Scientists from NASA has identified a layer of hydrogen wall covered on all the planets and objects in the solar system.
In the past, the New Horizon space probe travelled across Pluto then discovered filled space ‘Kuiper Belt’. Then NASA believed that a structure covering the outer solar system region. But, New Horizons detected a distinctive ultraviolet glow called the Lyman-alpha line. These produced by solar photons hitting the hydrogen atoms and scattering in 2017.
Solar system surrounded by Hydrogen wall
An ultraviolet captured with New Horizon space probe Alice UV spectrometer. It was the strongest evidence to prove that a layer between solar system and outer space is “Hydrogen wall”
The hydrogen wall considered as an utmost border of the solar system called as “Heliopause”.But the space consists an extremely low pressure where solar winds push back to the outer space.
The other side of the boundary heliopause there are neutral hydrogen atoms travelling through the interstellar space and slowdown in reaching close the boundaries meant to be congested and prepare to build another heliopause.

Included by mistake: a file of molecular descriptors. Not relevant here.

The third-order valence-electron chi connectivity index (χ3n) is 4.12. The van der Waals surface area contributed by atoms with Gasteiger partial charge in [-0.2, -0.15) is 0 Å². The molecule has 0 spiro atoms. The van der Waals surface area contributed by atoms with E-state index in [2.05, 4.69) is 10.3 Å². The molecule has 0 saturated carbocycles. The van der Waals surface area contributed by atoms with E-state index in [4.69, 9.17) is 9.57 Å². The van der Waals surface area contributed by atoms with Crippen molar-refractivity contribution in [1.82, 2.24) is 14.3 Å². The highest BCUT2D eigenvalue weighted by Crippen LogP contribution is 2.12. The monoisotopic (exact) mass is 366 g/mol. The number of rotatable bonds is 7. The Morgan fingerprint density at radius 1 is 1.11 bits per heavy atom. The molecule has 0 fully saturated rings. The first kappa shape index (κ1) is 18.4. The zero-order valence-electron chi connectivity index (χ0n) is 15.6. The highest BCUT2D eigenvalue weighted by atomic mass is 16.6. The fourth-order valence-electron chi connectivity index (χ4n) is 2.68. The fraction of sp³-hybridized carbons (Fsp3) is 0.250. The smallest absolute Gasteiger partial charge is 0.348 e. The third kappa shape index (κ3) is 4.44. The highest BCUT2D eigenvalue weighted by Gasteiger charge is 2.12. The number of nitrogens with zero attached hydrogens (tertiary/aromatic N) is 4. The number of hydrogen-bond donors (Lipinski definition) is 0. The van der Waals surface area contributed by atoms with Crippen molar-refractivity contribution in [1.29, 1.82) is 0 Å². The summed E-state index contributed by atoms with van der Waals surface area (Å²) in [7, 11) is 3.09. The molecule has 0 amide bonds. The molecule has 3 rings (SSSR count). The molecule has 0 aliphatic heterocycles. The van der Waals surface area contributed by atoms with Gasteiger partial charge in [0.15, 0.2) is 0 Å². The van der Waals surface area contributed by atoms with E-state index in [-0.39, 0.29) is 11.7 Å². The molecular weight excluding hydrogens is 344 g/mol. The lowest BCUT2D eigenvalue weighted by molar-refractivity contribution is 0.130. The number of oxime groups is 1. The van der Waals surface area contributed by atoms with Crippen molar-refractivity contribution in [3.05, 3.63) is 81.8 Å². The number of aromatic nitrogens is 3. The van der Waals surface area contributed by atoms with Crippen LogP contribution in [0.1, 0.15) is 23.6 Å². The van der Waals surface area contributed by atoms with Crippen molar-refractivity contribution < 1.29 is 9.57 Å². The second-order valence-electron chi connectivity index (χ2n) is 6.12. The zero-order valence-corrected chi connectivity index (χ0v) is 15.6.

This phenomenon occurs during the sunlight travel across the solar system. The detection of ultraviolet isn’t new already identified by the voyager long ago.
The background glow could be something else, farther away out there in space; the only way to be sure is to do more sciencing. Which means more Alice observations with New Horizons – around twice a year for the foreseeable future.
The probe’s next encounter with a Kuiper belt object named Ultima Thule minor planet.
New Horizons won’t reach that point until sometime after, but if it’s still in operation, it may be able to take more observations as it moves more deep into.